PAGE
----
3, "After characters simplified, lots of Chinese people cannot read the ancient classical literature." This is incorrect. In fact, an average literate people in mainland China can read both simplified and traditional Chinese characters without any difficulty, because traditional Chinese characters are still very common in everyday lives. In mainland China, traditional Chinese characters are not banned. Instead, they are allowed to be used for some special situations. According to 《中华人民共和国国家通用语言文字法(Law of the People's Republic of China on the Standard Spoken and Written Chinese Language)》, Chinese government, educational organizations, public service organizations, public TV and broadcasting should use standard(simplified) Chinese characters. And according to Article 17, there are six situations in which traditional Chinese characters can be used publicly and lawfully:
Article 17: traditional Chinese characters and other variant Chinese characters can be preserved or used in the following situations:
(1) cultural relics and historical sites
(2) in family name
(3) art works, such as calligraphy and seal carving
(4) handwritten characters used in dedication and signboard
(5) if there is necessity to use traditional Chinese characters for publishing, teaching, researching.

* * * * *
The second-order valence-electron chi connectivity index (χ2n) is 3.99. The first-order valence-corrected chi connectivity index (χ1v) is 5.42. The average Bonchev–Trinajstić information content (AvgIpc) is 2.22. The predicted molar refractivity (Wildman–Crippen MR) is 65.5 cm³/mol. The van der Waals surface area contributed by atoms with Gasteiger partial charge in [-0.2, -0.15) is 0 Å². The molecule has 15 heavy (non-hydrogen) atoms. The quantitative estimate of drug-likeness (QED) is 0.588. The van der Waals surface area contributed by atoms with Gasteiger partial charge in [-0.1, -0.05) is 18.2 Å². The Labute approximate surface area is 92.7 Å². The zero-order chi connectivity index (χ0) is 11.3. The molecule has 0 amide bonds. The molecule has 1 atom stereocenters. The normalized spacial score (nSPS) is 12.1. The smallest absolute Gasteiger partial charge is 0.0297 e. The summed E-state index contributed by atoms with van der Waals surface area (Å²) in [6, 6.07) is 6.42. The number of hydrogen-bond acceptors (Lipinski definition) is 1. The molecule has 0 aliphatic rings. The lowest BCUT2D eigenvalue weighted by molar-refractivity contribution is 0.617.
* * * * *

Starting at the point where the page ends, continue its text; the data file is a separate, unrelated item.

(6) some other special situations approved by relevant department of State Council of the People's Republic of China.
At the same time, almost all official dictionary of Chinese characters give both simplified and traditional form of a character. Usually the the traditional form of a character is placed in a pair of parentheses immediately after the simplified form. Here is an example from 《新华字典，第11版 (Xinhua Dictionary, 11th Edition (Chinese Edition)》
, the best-selling and most widely used Chinese dictionary in China.
You can see that both 爱(simplified) and 愛 (traditional) are given out, and the traditional form 愛 is placed in parentheses immediately after the simplified form 爱.
An inscription in traditional Chinese at Mount Tai. 五嶽獨尊 (simplified version: 五岳独尊) and 昂頭天外 (simplified version: 昂头天外). An average literate person in mainland China can read it without any difficulty.
Maybe the most famous calligraphy work in China, Lantingji Xu(simplified Chinese: 兰亭集序; traditional Chinese: 蘭亭集序). It's written in semi-cursive script. Again, an average literate person in mainland China can read it without any difficulty.
The four red characters in the upper-left corner is the name of Xinhua Daily written in traditional Chinese characters. 新華日報(simplified version: 新华日报)
A grandpa exercising his calligraphy at some park in mainland China. This is a kind of outdoor recreation popular among the elderly (thought mainly male) in mainland China. He is writing traditional Chinese characters.